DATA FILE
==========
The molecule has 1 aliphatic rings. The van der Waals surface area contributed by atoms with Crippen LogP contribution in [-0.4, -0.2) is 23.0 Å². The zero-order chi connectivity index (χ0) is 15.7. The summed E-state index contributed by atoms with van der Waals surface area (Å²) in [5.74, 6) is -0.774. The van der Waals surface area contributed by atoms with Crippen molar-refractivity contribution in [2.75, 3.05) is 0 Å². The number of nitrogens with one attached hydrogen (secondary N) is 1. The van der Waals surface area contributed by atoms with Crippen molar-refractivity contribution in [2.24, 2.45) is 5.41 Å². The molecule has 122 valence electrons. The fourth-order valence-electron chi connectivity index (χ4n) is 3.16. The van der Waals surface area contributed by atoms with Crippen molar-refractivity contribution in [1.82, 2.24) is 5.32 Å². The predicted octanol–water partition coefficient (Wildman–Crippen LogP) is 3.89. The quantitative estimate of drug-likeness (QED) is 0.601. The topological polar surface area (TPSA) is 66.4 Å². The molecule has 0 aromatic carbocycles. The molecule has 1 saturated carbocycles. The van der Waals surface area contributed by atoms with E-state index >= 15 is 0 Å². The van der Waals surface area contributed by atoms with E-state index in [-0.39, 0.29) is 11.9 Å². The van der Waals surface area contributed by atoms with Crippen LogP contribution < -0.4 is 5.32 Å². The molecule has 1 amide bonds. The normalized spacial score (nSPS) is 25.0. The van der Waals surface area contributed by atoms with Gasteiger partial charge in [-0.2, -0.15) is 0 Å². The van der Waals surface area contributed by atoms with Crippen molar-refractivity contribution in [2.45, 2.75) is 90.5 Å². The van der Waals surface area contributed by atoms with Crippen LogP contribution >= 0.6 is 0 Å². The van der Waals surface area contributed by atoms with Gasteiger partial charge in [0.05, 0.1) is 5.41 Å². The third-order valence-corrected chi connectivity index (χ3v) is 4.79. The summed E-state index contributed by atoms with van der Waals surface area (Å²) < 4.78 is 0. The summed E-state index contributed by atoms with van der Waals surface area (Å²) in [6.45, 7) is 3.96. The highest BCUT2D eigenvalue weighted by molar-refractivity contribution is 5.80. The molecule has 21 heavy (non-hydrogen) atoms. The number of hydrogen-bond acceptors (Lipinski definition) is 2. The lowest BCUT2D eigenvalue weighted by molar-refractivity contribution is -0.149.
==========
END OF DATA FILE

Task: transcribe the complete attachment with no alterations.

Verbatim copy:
The molecule has 1 aliphatic rings. The van der Waals surface area contributed by atoms with Crippen LogP contribution in [-0.4, -0.2) is 23.0 Å². The zero-order chi connectivity index (χ0) is 15.7. The summed E-state index contributed by atoms with van der Waals surface area (Å²) in [5.74, 6) is -0.774. The van der Waals surface area contributed by atoms with Crippen molar-refractivity contribution in [2.75, 3.05) is 0 Å². The number of nitrogens with one attached hydrogen (secondary N) is 1. The van der Waals surface area contributed by atoms with Crippen molar-refractivity contribution in [2.24, 2.45) is 5.41 Å². The molecule has 122 valence electrons. The fourth-order valence-electron chi connectivity index (χ4n) is 3.16. The van der Waals surface area contributed by atoms with Crippen molar-refractivity contribution in [1.82, 2.24) is 5.32 Å². The predicted octanol–water partition coefficient (Wildman–Crippen LogP) is 3.89. The quantitative estimate of drug-likeness (QED) is 0.601. The topological polar surface area (TPSA) is 66.4 Å². The molecule has 0 aromatic carbocycles. The molecule has 1 saturated carbocycles. The van der Waals surface area contributed by atoms with E-state index >= 15 is 0 Å². The van der Waals surface area contributed by atoms with E-state index in [-0.39, 0.29) is 11.9 Å². The van der Waals surface area contributed by atoms with Crippen LogP contribution < -0.4 is 5.32 Å². The molecule has 1 amide bonds. The normalized spacial score (nSPS) is 25.0. The van der Waals surface area contributed by atoms with Gasteiger partial charge in [-0.2, -0.15) is 0 Å². The van der Waals surface area contributed by atoms with Crippen molar-refractivity contribution in [2.45, 2.75) is 90.5 Å². The van der Waals surface area contributed by atoms with Crippen LogP contribution >= 0.6 is 0 Å². The van der Waals surface area contributed by atoms with Gasteiger partial charge in [0.05, 0.1) is 5.41 Å². The third-order valence-corrected chi connectivity index (χ3v) is 4.79. The summed E-state index contributed by atoms with van der Waals surface area (Å²) < 4.78 is 0. The summed E-state index contributed by atoms with van der Waals surface area (Å²) in [6.45, 7) is 3.96. The highest BCUT2D eigenvalue weighted by molar-refractivity contribution is 5.80. The molecule has 21 heavy (non-hydrogen) atoms. The number of hydrogen-bond acceptors (Lipinski definition) is 2. The lowest BCUT2D eigenvalue weighted by molar-refractivity contribution is -0.149.